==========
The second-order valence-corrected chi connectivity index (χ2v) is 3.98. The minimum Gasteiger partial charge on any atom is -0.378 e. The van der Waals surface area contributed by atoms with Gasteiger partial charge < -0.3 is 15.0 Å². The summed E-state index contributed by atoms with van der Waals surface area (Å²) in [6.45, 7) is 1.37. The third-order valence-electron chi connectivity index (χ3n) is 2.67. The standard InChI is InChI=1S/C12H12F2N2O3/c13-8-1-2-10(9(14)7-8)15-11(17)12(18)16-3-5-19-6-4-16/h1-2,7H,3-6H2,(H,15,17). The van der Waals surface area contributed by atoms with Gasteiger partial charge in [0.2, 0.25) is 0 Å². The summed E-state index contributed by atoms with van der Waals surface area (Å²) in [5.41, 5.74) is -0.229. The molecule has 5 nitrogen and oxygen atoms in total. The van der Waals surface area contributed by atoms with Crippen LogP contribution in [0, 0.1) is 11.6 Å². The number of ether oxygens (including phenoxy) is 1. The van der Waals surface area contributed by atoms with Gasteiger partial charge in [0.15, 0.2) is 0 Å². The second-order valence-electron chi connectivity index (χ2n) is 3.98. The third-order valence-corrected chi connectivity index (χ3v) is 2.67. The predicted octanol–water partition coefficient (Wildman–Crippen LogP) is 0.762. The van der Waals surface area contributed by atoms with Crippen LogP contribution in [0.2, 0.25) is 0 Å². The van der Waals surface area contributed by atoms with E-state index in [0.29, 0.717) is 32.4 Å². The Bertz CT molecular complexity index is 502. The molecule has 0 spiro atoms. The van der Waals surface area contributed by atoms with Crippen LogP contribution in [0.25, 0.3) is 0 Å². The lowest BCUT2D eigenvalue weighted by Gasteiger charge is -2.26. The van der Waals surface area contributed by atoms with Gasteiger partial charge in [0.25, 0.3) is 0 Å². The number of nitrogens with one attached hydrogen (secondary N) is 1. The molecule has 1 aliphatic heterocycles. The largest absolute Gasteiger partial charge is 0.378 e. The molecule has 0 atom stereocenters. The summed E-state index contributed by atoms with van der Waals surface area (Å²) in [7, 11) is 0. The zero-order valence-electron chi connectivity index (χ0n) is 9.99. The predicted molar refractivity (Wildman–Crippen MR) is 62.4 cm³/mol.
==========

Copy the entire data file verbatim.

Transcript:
The second-order valence-corrected chi connectivity index (χ2v) is 3.98. The minimum Gasteiger partial charge on any atom is -0.378 e. The van der Waals surface area contributed by atoms with Gasteiger partial charge < -0.3 is 15.0 Å². The summed E-state index contributed by atoms with van der Waals surface area (Å²) in [6.45, 7) is 1.37. The third-order valence-electron chi connectivity index (χ3n) is 2.67. The standard InChI is InChI=1S/C12H12F2N2O3/c13-8-1-2-10(9(14)7-8)15-11(17)12(18)16-3-5-19-6-4-16/h1-2,7H,3-6H2,(H,15,17). The van der Waals surface area contributed by atoms with Gasteiger partial charge in [0.2, 0.25) is 0 Å². The summed E-state index contributed by atoms with van der Waals surface area (Å²) in [5.41, 5.74) is -0.229. The molecule has 5 nitrogen and oxygen atoms in total. The van der Waals surface area contributed by atoms with Crippen LogP contribution in [0, 0.1) is 11.6 Å². The number of ether oxygens (including phenoxy) is 1. The van der Waals surface area contributed by atoms with Gasteiger partial charge in [0.15, 0.2) is 0 Å². The second-order valence-electron chi connectivity index (χ2n) is 3.98. The third-order valence-corrected chi connectivity index (χ3v) is 2.67. The predicted octanol–water partition coefficient (Wildman–Crippen LogP) is 0.762. The van der Waals surface area contributed by atoms with Crippen LogP contribution in [0.2, 0.25) is 0 Å². The van der Waals surface area contributed by atoms with E-state index in [0.29, 0.717) is 32.4 Å². The Bertz CT molecular complexity index is 502. The molecule has 0 spiro atoms. The van der Waals surface area contributed by atoms with Crippen LogP contribution in [0.25, 0.3) is 0 Å². The lowest BCUT2D eigenvalue weighted by Gasteiger charge is -2.26. The van der Waals surface area contributed by atoms with Gasteiger partial charge in [0.25, 0.3) is 0 Å². The number of nitrogens with one attached hydrogen (secondary N) is 1. The molecule has 1 aliphatic heterocycles. The largest absolute Gasteiger partial charge is 0.378 e. The molecule has 0 atom stereocenters. The summed E-state index contributed by atoms with van der Waals surface area (Å²) in [7, 11) is 0. The zero-order valence-electron chi connectivity index (χ0n) is 9.99. The predicted molar refractivity (Wildman–Crippen MR) is 62.4 cm³/mol.